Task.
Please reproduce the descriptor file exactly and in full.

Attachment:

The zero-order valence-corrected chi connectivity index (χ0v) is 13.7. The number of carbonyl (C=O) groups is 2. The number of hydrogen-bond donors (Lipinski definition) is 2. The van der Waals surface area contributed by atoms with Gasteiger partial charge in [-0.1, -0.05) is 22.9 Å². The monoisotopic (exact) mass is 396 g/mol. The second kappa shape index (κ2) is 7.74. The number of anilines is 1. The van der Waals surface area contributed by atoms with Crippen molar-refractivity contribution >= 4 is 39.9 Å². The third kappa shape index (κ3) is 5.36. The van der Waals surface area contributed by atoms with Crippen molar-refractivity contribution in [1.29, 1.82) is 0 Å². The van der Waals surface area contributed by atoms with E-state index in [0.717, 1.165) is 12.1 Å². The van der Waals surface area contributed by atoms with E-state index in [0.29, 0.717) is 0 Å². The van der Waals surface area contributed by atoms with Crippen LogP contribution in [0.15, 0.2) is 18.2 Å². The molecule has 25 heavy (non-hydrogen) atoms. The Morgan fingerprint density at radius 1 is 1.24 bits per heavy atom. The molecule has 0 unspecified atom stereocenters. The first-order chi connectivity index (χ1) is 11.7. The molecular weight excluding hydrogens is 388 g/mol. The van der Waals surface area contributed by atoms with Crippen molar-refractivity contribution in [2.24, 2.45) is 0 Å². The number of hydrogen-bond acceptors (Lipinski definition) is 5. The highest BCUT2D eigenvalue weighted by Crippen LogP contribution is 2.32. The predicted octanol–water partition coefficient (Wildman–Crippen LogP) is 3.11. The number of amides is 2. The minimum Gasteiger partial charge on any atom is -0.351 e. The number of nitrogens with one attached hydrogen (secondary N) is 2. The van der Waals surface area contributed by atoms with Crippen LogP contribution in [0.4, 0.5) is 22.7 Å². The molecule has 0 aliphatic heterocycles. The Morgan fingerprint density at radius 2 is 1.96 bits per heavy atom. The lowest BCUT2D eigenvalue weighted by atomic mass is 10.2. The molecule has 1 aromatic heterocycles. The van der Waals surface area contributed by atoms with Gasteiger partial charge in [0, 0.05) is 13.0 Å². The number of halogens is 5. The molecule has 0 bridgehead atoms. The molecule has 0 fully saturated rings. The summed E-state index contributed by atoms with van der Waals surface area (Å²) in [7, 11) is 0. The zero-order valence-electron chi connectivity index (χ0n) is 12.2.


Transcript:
The zero-order valence-corrected chi connectivity index (χ0v) is 13.7. The number of carbonyl (C=O) groups is 2. The number of hydrogen-bond donors (Lipinski definition) is 2. The van der Waals surface area contributed by atoms with Gasteiger partial charge in [-0.1, -0.05) is 22.9 Å². The monoisotopic (exact) mass is 396 g/mol. The second kappa shape index (κ2) is 7.74. The number of anilines is 1. The van der Waals surface area contributed by atoms with Crippen molar-refractivity contribution >= 4 is 39.9 Å². The third kappa shape index (κ3) is 5.36. The van der Waals surface area contributed by atoms with Crippen molar-refractivity contribution in [1.29, 1.82) is 0 Å². The van der Waals surface area contributed by atoms with E-state index in [0.717, 1.165) is 12.1 Å². The van der Waals surface area contributed by atoms with E-state index in [0.29, 0.717) is 0 Å². The van der Waals surface area contributed by atoms with Crippen LogP contribution in [0.15, 0.2) is 18.2 Å². The molecule has 25 heavy (non-hydrogen) atoms. The Morgan fingerprint density at radius 1 is 1.24 bits per heavy atom. The molecule has 0 unspecified atom stereocenters. The first-order chi connectivity index (χ1) is 11.7. The molecular weight excluding hydrogens is 388 g/mol. The van der Waals surface area contributed by atoms with Crippen molar-refractivity contribution in [2.24, 2.45) is 0 Å². The number of hydrogen-bond acceptors (Lipinski definition) is 5. The highest BCUT2D eigenvalue weighted by Crippen LogP contribution is 2.32. The predicted octanol–water partition coefficient (Wildman–Crippen LogP) is 3.11. The number of amides is 2. The minimum Gasteiger partial charge on any atom is -0.351 e. The number of nitrogens with one attached hydrogen (secondary N) is 2. The van der Waals surface area contributed by atoms with Crippen LogP contribution in [0.4, 0.5) is 22.7 Å². The molecule has 0 aliphatic heterocycles. The Morgan fingerprint density at radius 2 is 1.96 bits per heavy atom. The lowest BCUT2D eigenvalue weighted by atomic mass is 10.2. The molecule has 1 aromatic heterocycles. The van der Waals surface area contributed by atoms with Gasteiger partial charge in [0, 0.05) is 13.0 Å². The number of halogens is 5. The molecule has 0 bridgehead atoms. The molecule has 0 fully saturated rings. The summed E-state index contributed by atoms with van der Waals surface area (Å²) in [7, 11) is 0. The zero-order valence-electron chi connectivity index (χ0n) is 12.2.